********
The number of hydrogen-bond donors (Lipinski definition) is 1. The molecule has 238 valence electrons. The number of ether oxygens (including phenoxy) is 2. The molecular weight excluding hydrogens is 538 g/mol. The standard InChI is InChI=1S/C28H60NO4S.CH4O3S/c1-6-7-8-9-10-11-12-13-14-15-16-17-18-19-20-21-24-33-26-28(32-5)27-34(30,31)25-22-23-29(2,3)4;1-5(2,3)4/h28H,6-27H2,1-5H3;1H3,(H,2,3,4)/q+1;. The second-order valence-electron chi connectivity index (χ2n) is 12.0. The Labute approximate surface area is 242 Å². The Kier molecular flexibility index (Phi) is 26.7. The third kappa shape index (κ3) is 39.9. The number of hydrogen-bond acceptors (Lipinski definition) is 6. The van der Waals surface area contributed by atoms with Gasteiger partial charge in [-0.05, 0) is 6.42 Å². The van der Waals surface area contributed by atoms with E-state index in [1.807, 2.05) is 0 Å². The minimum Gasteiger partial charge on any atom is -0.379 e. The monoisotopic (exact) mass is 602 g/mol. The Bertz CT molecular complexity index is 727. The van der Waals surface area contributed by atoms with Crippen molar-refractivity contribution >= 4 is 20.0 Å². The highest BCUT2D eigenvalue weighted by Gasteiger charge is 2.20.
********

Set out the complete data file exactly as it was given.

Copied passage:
The number of hydrogen-bond donors (Lipinski definition) is 1. The molecule has 238 valence electrons. The number of ether oxygens (including phenoxy) is 2. The molecular weight excluding hydrogens is 538 g/mol. The standard InChI is InChI=1S/C28H60NO4S.CH4O3S/c1-6-7-8-9-10-11-12-13-14-15-16-17-18-19-20-21-24-33-26-28(32-5)27-34(30,31)25-22-23-29(2,3)4;1-5(2,3)4/h28H,6-27H2,1-5H3;1H3,(H,2,3,4)/q+1;. The second-order valence-electron chi connectivity index (χ2n) is 12.0. The Labute approximate surface area is 242 Å². The Kier molecular flexibility index (Phi) is 26.7. The third kappa shape index (κ3) is 39.9. The number of hydrogen-bond acceptors (Lipinski definition) is 6. The van der Waals surface area contributed by atoms with Gasteiger partial charge in [-0.05, 0) is 6.42 Å². The van der Waals surface area contributed by atoms with E-state index in [1.807, 2.05) is 0 Å². The minimum Gasteiger partial charge on any atom is -0.379 e. The monoisotopic (exact) mass is 602 g/mol. The Bertz CT molecular complexity index is 727. The van der Waals surface area contributed by atoms with Crippen molar-refractivity contribution >= 4 is 20.0 Å². The highest BCUT2D eigenvalue weighted by Gasteiger charge is 2.20.